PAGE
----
It is clear to even the most casual investor that stock prices often move for irrational reasons. In general, this is because the stock market is driven by human action and naturally reflects the chronic irrationality within human nature.1 The efficient market hypothesis is a pleasant academic fiction, although successful investing requires being mindful of the inefficient (or, say, “sentimental”) factors that lurk beneath. To understand and harness the power of sentiment for profit has been a long-time dream of money managers. The subjective nature of what constitutes sentiment is a serious impediment to the realization of this dream; however, recent technological advances in the field of computational linguistics provide opportunities to approach the matter in a more rigorous, objective way. Leveraging the most up-to-date technology, we attempt to measure the sentiment around companies as determined by their news coverage and incorporate such measurements into a profitable investment strategy.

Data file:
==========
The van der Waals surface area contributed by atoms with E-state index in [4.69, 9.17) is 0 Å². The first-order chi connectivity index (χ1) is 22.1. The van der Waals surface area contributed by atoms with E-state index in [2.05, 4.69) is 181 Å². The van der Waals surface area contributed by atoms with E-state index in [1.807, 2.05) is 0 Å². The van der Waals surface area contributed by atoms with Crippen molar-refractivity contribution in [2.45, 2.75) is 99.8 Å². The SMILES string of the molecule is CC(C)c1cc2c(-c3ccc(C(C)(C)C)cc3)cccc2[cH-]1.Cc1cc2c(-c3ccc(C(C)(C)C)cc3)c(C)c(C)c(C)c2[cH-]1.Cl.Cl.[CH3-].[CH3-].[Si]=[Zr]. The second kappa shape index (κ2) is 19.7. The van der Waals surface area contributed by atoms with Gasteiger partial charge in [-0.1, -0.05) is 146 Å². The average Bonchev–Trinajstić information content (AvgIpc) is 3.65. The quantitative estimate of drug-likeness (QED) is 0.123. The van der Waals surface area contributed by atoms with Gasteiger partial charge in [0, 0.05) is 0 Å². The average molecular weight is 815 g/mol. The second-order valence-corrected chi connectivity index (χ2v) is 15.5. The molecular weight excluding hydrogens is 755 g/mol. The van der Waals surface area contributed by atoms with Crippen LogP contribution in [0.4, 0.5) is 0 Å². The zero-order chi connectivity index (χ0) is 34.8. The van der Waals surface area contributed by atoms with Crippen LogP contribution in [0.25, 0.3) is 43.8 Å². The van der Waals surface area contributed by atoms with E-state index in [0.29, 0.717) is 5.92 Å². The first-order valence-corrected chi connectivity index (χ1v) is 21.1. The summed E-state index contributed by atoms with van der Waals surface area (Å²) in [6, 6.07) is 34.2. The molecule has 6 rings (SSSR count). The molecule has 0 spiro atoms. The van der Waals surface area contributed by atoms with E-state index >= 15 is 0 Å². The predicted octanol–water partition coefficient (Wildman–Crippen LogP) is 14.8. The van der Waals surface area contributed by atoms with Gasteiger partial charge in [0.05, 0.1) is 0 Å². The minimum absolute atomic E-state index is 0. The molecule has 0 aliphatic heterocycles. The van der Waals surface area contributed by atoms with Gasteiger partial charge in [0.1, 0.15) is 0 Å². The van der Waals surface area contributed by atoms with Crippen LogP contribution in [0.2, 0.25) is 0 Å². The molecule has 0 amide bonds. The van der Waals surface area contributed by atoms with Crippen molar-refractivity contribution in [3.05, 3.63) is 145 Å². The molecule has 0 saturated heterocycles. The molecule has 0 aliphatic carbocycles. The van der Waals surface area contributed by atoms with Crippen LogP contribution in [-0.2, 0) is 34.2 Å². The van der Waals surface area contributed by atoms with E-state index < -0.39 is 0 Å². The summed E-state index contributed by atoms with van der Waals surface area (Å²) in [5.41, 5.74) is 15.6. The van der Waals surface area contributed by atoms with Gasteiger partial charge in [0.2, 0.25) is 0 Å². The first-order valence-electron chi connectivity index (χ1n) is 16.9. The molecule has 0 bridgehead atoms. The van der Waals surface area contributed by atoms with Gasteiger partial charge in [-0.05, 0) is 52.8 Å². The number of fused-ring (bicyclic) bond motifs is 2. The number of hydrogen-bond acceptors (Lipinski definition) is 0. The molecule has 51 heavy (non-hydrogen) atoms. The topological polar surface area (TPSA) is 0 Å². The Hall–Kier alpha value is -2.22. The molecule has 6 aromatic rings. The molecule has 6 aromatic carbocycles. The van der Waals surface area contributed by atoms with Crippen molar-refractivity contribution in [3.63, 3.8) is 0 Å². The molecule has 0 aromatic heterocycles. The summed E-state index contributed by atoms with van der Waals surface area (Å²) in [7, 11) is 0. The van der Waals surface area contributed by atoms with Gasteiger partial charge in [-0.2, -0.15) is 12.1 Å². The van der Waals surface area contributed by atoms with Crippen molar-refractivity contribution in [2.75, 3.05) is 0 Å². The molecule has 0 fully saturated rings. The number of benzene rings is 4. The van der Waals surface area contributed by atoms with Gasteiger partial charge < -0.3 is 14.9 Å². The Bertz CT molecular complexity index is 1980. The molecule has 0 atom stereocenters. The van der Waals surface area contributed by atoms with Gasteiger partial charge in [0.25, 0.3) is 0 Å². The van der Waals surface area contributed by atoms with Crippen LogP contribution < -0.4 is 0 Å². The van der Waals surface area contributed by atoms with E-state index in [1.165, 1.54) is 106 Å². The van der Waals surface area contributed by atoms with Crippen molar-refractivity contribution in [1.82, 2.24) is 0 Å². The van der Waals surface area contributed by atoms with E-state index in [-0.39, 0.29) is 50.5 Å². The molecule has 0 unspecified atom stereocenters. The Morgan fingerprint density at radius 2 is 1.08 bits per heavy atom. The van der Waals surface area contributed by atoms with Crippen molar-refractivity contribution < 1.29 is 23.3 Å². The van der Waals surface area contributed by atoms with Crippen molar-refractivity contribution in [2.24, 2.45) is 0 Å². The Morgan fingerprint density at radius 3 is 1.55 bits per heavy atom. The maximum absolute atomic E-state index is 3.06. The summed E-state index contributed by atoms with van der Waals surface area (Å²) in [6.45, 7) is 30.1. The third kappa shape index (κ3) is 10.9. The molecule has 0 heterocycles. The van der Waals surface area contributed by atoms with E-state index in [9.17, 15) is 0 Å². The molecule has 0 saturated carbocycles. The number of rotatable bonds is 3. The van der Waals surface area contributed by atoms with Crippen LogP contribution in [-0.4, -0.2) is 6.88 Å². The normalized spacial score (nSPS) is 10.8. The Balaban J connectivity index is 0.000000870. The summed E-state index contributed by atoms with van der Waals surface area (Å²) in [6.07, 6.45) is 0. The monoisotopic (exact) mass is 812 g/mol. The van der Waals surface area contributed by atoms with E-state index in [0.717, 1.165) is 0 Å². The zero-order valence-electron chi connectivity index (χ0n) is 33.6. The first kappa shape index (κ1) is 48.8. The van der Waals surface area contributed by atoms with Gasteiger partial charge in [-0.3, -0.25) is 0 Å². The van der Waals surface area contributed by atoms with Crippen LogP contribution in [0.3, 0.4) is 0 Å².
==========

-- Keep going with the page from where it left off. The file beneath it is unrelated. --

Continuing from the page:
Notable contributions to the understanding of news sentiment are to be found throughout the academic landscape. The media effect is one of the better known empirical results connecting news and stock returns; viz., companies with no media coverage outperform companies with high media coverage. In Fang and Peress (forthcoming) and Peress (2008), the case is made that media coverage is directly related to the pricing of information risk, hence the companies that are not covered ...

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